Left-right scale
Government should redistribute income from the better off to those who are less well off
Big business benefits owners at the expense of workers
Ordinary working people do not get their fair share of the nation’s wealth
There is one law for the rich and one for the poor
Management will always try to get the better of employees if it gets the chance


People are asked to express how much they agree or disagree with each statement on a five-point scale from strongly agree to strongly disagree. The average of the items is taken to form a scale (running from one to five) with low values representing the ‘left’ and ‘liberal’ ends respectively, with a value of three being a neutral point on the scale resulting from giving the ‘neither agree nor disagree’ response to all items.

Differences between Leave and Remain voters on this value divide are clear. Those who voted Leave are significantly less liberal than those who voted Remain. This is not a new finding, but these data also reveal that this gap widened after the referendum.

After the referendum, those who voted Remain moved further toward the ‘liberal’ end of this scale, while those who voted Leave stayed in their more authoritarian positions, resulting in a larger gap between the groups in 2016 and 2017 than was the case in 2015. This suggests that the referendum, in throwing this divide into the spotlight and keeping it there, has exacerbated pre-existing divisions.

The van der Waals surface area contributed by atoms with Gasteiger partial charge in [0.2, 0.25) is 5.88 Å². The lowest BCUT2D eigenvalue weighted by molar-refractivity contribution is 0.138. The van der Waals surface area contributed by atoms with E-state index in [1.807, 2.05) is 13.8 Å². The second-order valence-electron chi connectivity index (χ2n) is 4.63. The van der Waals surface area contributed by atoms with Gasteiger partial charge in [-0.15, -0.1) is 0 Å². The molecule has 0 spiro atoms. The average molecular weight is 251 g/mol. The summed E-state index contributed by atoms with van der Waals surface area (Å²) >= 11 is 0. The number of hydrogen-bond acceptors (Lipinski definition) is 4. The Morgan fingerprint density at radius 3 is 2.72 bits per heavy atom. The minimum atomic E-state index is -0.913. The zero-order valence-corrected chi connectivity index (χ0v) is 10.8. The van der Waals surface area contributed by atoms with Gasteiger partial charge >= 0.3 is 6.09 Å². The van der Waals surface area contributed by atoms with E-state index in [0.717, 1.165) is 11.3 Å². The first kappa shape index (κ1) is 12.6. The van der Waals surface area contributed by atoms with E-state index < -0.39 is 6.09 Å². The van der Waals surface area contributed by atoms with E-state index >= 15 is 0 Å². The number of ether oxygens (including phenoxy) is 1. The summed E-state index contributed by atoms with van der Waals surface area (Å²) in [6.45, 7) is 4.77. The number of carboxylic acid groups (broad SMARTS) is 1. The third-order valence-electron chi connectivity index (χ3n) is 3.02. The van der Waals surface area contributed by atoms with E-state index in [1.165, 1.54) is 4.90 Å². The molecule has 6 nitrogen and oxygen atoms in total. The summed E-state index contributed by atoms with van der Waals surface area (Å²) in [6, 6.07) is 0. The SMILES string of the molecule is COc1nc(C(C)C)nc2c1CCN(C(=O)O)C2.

But not everything has changed. As figure 2 below shows, not only is there no difference between the values of Leave and Remain voters on economic issues, there is also no equivalent ‘shock’ to these values after the referendum. In this sense, there is substantial continuity and the electorate of 2017 looks much the same as that of 2015.

While these left-right values divide the electorate, they do not follow along the lines of the referendum vote. Instead they are most closely related to the divide between the two main Westminster parties. Labour voters are more left leaning while Conservative voters are further to the right. The referendum result cuts across party lines, and we find Leave and Remain voters among both Labour and Conservative voters. Similarly, economic values crosscut the referendum result; we cannot label either Leave or Remain as being the more ‘left-wing’ position on these issues.